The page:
Zimbabwe News and Internet Radio

‘Apology gives me the peace my soul has been crying for’

This week, South African William Segodisho spoke about how a Catholic priest, Father William MacCurtain, had sexually abused him when he was a teenager staying in a Johannesburg homeless shelter in the 1980s.

An emotioinal Masedi William Segodisho tells media about his experiences of being molested by a priest of the Catholic church in Johannesburg when he was a child during a media briefing about child abuse within the Catholic church at the Protea Wanderers hotel in Illovo, 9 October 2018. The media conference was hosted by #MiniMeToo, Woman and Men Against Child Abuse and SA Male Survivors of Sexual Abuse to bring awareness to the issues.Picture: Neil McCartney
An emotioinal Masedi William Segodisho tells media about his experiences of being molested by a priest of the Catholic church in Johannesburg when he was a child during a media briefing about child abuse within the Catholic church at the Protea Wanderers hotel in Illovo, 9 October 2018. The media conference was hosted by #MiniMeToo, Woman and Men Against Child Abuse and SA Male Survivors of Sexual Abuse to bring awareness to the issues.Picture: Neil McCartney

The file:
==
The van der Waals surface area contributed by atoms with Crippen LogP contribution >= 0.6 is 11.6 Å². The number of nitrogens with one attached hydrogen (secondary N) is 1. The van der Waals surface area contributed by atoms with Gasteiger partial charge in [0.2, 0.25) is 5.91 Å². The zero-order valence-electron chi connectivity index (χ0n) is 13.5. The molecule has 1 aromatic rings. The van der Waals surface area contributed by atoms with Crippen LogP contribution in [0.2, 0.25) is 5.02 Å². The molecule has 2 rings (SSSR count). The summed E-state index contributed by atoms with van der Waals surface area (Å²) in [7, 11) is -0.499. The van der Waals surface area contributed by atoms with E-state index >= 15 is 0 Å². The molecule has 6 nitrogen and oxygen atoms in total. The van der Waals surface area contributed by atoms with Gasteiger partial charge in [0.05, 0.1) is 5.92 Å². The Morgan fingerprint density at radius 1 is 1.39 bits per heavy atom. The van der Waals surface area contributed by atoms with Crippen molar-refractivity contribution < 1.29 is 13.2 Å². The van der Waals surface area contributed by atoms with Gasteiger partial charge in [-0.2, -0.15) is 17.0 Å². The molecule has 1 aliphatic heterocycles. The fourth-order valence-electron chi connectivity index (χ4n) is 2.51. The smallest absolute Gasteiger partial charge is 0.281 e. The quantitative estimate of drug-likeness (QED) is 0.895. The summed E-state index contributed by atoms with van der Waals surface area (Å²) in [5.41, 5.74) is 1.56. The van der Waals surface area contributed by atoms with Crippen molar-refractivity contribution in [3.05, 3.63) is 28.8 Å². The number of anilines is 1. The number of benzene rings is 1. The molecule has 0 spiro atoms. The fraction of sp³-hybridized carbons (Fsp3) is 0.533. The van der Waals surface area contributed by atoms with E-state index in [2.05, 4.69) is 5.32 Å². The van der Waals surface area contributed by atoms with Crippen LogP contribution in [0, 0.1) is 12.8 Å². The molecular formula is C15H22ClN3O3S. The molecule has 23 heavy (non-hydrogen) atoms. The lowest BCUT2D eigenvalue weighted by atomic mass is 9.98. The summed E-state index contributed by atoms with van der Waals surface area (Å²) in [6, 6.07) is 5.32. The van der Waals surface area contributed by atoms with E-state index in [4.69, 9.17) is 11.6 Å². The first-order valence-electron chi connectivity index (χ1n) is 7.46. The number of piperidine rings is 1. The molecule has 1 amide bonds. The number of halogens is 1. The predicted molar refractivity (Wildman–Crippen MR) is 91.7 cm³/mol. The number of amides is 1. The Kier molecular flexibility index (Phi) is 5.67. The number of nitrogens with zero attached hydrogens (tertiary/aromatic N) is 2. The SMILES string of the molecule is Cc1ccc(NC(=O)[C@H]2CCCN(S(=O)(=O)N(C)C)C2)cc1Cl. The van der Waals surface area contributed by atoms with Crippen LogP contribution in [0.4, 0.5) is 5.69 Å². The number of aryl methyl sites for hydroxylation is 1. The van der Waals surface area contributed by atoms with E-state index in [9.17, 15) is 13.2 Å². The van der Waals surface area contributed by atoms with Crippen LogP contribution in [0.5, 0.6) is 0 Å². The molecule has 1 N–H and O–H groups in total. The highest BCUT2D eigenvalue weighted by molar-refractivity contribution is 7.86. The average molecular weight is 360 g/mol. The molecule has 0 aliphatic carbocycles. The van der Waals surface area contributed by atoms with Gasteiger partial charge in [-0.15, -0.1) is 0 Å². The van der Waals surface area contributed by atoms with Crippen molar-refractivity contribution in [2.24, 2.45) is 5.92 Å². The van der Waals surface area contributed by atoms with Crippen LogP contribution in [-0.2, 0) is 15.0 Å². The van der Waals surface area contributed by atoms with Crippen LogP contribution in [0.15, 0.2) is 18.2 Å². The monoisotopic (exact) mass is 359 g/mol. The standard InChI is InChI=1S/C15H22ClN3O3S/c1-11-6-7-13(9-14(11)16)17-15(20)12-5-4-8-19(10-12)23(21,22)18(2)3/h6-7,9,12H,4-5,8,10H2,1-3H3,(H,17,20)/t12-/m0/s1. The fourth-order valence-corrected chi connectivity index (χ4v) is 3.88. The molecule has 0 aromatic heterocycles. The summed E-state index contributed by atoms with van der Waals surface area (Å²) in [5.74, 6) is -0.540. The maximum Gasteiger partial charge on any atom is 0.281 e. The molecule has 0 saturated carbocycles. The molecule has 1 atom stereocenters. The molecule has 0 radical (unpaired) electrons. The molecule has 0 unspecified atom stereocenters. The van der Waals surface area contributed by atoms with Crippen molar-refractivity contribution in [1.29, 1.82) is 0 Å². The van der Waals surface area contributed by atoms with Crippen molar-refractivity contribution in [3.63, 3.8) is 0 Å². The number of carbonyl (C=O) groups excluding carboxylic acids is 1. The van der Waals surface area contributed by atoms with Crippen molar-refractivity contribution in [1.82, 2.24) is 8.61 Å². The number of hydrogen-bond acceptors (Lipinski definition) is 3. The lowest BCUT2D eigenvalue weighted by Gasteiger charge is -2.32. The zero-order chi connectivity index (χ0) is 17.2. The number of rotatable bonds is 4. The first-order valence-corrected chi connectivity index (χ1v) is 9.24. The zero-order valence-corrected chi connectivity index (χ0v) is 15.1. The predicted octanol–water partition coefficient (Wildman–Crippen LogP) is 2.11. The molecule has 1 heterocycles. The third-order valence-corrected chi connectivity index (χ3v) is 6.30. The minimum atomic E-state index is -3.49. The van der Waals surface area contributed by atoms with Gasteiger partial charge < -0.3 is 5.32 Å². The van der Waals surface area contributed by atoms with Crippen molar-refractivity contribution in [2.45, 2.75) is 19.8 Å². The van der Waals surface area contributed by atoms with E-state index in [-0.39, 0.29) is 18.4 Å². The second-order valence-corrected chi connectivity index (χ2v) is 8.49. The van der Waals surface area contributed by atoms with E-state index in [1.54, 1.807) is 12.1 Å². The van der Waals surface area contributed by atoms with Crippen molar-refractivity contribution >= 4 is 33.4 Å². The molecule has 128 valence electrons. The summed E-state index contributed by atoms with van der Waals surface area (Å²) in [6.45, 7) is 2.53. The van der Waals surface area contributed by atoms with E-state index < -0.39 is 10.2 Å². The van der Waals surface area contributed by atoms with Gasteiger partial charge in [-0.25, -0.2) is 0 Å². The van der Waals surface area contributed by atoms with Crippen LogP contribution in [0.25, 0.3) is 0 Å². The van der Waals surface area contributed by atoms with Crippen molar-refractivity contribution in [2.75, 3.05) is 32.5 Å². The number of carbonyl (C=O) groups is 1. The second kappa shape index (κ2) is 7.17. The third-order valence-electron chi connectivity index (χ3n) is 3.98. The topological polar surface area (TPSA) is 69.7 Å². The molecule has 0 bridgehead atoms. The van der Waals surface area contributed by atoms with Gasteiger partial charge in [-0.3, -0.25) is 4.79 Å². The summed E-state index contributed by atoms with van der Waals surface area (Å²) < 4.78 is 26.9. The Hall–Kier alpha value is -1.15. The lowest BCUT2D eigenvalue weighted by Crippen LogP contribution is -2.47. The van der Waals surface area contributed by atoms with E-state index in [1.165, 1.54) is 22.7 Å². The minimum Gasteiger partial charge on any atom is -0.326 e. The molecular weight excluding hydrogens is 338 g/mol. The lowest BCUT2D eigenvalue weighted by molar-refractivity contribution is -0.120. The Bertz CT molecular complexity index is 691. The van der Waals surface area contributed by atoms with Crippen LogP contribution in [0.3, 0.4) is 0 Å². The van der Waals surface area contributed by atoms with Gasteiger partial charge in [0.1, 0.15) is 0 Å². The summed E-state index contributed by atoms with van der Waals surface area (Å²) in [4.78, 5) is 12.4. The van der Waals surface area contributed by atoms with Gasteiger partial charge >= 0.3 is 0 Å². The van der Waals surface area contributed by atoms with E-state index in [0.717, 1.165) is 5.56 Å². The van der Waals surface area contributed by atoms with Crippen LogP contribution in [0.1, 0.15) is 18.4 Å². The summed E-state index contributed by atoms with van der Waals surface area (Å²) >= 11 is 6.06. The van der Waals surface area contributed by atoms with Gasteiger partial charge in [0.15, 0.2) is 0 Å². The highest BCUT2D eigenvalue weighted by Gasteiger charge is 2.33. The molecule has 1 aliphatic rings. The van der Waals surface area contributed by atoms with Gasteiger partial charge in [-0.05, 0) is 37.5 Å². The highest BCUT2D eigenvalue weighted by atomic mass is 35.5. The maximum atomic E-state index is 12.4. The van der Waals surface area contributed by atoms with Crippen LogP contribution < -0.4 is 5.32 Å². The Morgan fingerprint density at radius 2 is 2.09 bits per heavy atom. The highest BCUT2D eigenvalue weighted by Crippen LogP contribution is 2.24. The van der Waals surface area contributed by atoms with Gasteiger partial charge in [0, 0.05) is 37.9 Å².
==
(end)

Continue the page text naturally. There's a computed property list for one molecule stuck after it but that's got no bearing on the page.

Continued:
In a moving testimony at a press conference he spoke about how it had destroyed his life and his attempts to get the church to accept responsibility came to nothing.

On Wednesday, Fr MacCurtain apologised for the abuse and now Mr Segodisho has responded:

“For 27 long years I have yearned and begged and cried for just these the three words from Fr Bill: ‘I am sorry’.

“It has been a painful and a traumatic struggle that has poisoned the peace every human soul needs to thrive.

“The deliberate absence of the acknowledgement of my pain and this apology, has damaged me beyond recovery. I shall take it to my grave.

“Having said that, I am relieved that my struggle was not in vain. I welcome that finally my truth has been acknowledged and it is now officially affirmed that I am not the liar I was made out to be for almost three decades.

“His apology, late as it comes, gives me the peace my soul has been crying out for all along.

“It was unexpected because I had become accustomed to being disregarded and disbelieved.

“Better late than never. I will need time to digest it and determine whether to accept it, forgive the man and march on to live what little is left of my life in peace and harmony.” BBC News